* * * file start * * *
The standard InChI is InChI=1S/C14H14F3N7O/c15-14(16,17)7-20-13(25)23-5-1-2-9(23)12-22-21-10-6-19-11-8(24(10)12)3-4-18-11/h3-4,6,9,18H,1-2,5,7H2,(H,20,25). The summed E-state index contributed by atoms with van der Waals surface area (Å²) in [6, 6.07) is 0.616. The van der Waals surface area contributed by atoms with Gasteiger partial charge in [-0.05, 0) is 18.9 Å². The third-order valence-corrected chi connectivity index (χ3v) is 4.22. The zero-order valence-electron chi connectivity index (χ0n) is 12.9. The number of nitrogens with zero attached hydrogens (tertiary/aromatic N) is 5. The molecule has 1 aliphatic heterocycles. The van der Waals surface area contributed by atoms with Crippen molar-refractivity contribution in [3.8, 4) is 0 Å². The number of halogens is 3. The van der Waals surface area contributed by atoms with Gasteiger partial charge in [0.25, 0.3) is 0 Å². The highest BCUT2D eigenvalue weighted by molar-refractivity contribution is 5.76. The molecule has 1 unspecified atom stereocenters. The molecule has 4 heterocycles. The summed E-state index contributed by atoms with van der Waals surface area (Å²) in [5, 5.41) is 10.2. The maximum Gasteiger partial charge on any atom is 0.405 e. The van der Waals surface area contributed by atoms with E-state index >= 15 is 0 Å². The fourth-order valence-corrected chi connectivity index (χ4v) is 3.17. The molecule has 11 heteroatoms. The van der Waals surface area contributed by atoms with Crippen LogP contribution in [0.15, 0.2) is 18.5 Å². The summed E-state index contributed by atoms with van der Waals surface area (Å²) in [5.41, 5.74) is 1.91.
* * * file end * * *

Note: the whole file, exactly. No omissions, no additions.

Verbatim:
The standard InChI is InChI=1S/C14H14F3N7O/c15-14(16,17)7-20-13(25)23-5-1-2-9(23)12-22-21-10-6-19-11-8(24(10)12)3-4-18-11/h3-4,6,9,18H,1-2,5,7H2,(H,20,25). The summed E-state index contributed by atoms with van der Waals surface area (Å²) in [6, 6.07) is 0.616. The van der Waals surface area contributed by atoms with Gasteiger partial charge in [-0.05, 0) is 18.9 Å². The third-order valence-corrected chi connectivity index (χ3v) is 4.22. The zero-order valence-electron chi connectivity index (χ0n) is 12.9. The number of nitrogens with zero attached hydrogens (tertiary/aromatic N) is 5. The molecule has 1 aliphatic heterocycles. The van der Waals surface area contributed by atoms with Crippen molar-refractivity contribution in [3.8, 4) is 0 Å². The number of halogens is 3. The van der Waals surface area contributed by atoms with Gasteiger partial charge in [0.25, 0.3) is 0 Å². The highest BCUT2D eigenvalue weighted by molar-refractivity contribution is 5.76. The molecule has 1 unspecified atom stereocenters. The molecule has 4 heterocycles. The summed E-state index contributed by atoms with van der Waals surface area (Å²) in [5, 5.41) is 10.2. The maximum Gasteiger partial charge on any atom is 0.405 e. The van der Waals surface area contributed by atoms with E-state index >= 15 is 0 Å². The fourth-order valence-corrected chi connectivity index (χ4v) is 3.17. The molecule has 11 heteroatoms. The van der Waals surface area contributed by atoms with Crippen LogP contribution in [0.15, 0.2) is 18.5 Å². The summed E-state index contributed by atoms with van der Waals surface area (Å²) in [5.41, 5.74) is 1.91.